Leadership Centre

Supporting leadership capacity building within Ontario.

Leadership Centre website

Enhancing leadership competencies, facilitating thoughtful discussion and examination of leadership issues for public health professionals.

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Community Food Advisor

Promoting safe and nutritious food selection, preparation and storage practices.

Community Food Advisor website

Community Food Advisors work in their community to improve and promote safe and healthy food selection, preparation, and storage practices.

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Public Health and You

Your questions about public health answered...all in one place.

Public Health and You website

Learn about why public health plays a vital role in ensuring the health of communities across Ontario!

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Ontario Public Health Association

Committed to improving the health of Ontarians.

OPHA website

Since 1949, OPHA has served as a catalyst for development in the Public Health sector.

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Nutrition Resource Centre

Credible public health nutrition at your fingertips.

Nutrition Resource Centre website

Strengthening the capacity of health professionals across all care settings and in all communities across Ontario.

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The OPHA is a not‐for‐profit member‐based association that provides leadership in advancing public health in Ontario. Our Association represents six public and community health disciplines and our membership represents many public health and community health professionals from Ontario. To learn more about us, our structure, strategic direction, or membership, please visit the following links:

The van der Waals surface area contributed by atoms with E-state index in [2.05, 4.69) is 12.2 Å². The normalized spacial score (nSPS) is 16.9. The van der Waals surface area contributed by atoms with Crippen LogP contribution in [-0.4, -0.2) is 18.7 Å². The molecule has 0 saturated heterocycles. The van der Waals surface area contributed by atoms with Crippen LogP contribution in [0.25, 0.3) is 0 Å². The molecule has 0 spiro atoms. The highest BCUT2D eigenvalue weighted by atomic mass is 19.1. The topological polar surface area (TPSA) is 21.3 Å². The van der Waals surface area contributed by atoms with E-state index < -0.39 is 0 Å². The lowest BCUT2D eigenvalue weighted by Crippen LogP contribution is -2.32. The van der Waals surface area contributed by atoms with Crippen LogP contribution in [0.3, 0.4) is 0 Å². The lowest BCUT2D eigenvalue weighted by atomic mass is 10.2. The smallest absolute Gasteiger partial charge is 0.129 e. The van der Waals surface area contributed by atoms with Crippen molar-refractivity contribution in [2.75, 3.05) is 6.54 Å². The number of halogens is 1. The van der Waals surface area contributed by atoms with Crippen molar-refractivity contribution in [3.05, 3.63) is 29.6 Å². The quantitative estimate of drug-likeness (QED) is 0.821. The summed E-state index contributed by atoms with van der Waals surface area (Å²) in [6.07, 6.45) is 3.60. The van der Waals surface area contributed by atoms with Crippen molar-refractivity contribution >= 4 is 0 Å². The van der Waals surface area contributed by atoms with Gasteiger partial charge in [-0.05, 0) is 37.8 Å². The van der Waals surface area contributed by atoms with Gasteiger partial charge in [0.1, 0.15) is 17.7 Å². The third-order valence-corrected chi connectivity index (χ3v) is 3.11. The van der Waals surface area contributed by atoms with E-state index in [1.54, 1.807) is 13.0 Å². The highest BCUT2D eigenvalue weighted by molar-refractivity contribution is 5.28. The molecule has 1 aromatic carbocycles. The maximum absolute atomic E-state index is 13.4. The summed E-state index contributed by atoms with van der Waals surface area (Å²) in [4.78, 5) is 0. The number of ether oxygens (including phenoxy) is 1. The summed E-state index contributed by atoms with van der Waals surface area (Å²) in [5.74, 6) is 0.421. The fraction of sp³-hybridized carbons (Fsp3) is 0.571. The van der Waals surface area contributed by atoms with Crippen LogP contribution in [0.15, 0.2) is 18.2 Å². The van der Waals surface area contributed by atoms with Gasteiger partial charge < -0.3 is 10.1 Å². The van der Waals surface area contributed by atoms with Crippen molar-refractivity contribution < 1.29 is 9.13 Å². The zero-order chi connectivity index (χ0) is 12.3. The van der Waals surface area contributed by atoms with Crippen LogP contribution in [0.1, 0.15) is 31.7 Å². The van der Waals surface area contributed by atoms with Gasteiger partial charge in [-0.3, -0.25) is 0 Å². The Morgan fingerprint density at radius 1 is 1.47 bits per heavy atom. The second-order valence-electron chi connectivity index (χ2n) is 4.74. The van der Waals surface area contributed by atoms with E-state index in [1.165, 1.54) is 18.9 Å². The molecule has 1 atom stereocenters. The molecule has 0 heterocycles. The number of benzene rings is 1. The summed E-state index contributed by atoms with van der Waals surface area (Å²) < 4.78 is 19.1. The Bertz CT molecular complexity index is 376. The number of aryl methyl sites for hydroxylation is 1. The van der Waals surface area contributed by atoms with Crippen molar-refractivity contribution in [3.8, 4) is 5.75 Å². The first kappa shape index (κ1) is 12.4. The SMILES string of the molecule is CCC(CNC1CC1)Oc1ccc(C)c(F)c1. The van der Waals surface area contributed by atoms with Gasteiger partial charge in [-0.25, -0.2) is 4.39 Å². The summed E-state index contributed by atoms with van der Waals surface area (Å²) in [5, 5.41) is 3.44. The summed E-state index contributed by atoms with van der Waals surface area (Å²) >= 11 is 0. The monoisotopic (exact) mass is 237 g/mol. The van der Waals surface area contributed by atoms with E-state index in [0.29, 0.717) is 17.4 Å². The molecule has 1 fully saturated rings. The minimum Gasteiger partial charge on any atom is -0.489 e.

The OPHA provides leadership on issues affecting the public's health and works to strengthen the impact of people who are active in public and community health throughout Ontario. For more information, please visit the following pages:

The OPHA creates and maintains advocacy initiatives with a province-wide perspective. For more information, please visit the following pages:

This section includes the latest news about the OPHA and its programs, upcoming OPHA events, and other news of interest to the public health sector. For more information, please visit the following pages:

The OPHA leads the development of expertise in public and community health through collaboration, consultation and partnerships. Learn more about our Constituent Societies here.

The OPHA leads the development of expertise in public and community health through collaboration, consultation and partnerships. Learn more about our Constituent Societies here.

This is a hub of useful OPHA and partner resources in the field of public health. Resource topics include advocacy, health equity, chronic disease prevention, environmental health, health promotion, and more.